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IN DE NILE
"What's she doing now?" Jagger moaned as his little sister spun and zoomed back into the house.
"Don't leave without me," Aria yelled. She whizzed through the front door held open by Grams, who lived in the other side of their red brick, two-flat with Gramps.
"Grabbing Jerry?" Mom guessed.
"Is Jerry the stuffed yellow pig or the orange zebra?" He leaned back against the yellow cab that was waiting to take him, Mom and Aria to the airport. Again.
"Jerry is the pink mouse."
He almost asked why the pink mouse wasn't a girl, but he'd heard Mom's lectures on gender constructs enough times to give them himself. Besides, Jagger would be perfectly happy to miss their plane. Crisscrossing the planet was Mom's thing ... and Aria's. Jagger just wanted to stay home and enroll in Chicago's most selective middle school with his best friend, Andrew. But because of Mom's travel-writer job, he and Aria were homeschooled from around the globe: Singapore, Sydney, Samoa. He once wrote a history paper from a lodge in Senegal.
"Let's go," Aria howled as she ran out of the house, kissed Grams' wrinkled cheek, then hiked her enormous, purple bag over her shoulder and rushed to the cab. Her dark, blond curls bounced, framing her face like a mane.
She didn't have Jerry, just her over-sized, sparkly purse. On the bright side, if Jagger needed a snack, or a charger, or, possibly, a pet zebra on their zillion-hour flight, there was a good chance Aria could mine it from the depths of her bag.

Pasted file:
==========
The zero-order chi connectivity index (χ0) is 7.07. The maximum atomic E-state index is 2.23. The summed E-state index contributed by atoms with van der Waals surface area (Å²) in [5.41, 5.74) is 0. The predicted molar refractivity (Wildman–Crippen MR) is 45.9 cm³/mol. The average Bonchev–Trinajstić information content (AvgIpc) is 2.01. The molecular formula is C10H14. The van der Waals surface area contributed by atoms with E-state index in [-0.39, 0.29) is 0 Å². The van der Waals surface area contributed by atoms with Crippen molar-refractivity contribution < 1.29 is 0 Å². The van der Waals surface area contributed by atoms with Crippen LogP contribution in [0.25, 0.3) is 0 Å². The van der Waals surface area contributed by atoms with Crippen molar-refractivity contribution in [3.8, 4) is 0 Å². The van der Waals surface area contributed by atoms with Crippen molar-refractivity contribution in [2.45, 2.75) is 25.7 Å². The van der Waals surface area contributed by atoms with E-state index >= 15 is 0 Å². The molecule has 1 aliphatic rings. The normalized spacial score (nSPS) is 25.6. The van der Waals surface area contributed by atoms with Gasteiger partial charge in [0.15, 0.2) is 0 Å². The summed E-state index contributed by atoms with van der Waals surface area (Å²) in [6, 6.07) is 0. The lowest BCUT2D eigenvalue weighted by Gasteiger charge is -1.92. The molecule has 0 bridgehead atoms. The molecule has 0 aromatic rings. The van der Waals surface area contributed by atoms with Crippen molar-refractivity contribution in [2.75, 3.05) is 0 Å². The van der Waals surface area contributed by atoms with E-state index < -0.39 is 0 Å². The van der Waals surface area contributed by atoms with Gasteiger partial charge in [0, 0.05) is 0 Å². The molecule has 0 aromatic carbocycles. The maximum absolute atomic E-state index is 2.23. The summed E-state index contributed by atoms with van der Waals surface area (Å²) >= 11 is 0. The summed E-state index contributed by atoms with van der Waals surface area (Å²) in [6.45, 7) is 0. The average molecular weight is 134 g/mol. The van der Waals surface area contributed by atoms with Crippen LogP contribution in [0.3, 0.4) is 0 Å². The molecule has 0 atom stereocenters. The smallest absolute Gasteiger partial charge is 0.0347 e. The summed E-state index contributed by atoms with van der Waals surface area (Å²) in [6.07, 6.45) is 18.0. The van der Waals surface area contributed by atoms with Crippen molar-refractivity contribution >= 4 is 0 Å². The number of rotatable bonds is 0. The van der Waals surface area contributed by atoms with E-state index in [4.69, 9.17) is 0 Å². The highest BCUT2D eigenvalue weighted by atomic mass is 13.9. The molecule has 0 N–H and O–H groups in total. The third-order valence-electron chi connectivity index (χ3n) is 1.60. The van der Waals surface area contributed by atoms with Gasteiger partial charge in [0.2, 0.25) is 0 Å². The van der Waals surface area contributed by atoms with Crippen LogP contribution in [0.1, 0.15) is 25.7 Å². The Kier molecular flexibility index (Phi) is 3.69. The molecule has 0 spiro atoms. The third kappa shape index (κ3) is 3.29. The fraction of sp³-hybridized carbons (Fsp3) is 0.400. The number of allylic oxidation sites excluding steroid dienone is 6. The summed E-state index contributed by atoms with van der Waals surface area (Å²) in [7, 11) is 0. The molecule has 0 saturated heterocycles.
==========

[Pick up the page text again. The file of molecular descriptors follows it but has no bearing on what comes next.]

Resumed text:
"She's trading toys for fashion," Mom joked, waving goodbye to Grams one last time. "Our baby is growing up."
Jagger cringed. He hated it when Mom referred to Aria as their baby. His sister was eleven-years-old, just two years younger than him. But Mom sometimes acted like Jagger was her co-parent. Her mantra was: it's your job to take care of your sister. So Jagger watched after Aria, and his aging grandparents, alone, while Mom travelled the world to put a roof over their heads.
The only thing worse than being forced to play grown-up was being dragged from one exotic locale to another.
Stifling an eye roll, Jagger slid in next to Aria, who was perched in the middle of the cab's back seat, arms wrapped around her precious purple cargo.
"You must be excited, Brainy." Aria always called him Brainy. Jagger took it as a compliment: he was smarter than her, after all.
"About what? Spending the next twenty-four hours in planes and airports and cabs? Or teaching you math at forty thousand feet?"
Mom gave the cabbie instructions as Aria flashed the silver-haired stranger her you'd-love-me-if-you-knew-me grin. She turned to Jagger. "We're going to your favorite place, right?"
"And not just to Egypt," Mom chimed in before Jagger could respond. "We're going to Amarna, Egypt, where the fanatic pharaoh you're so interested in once ruled."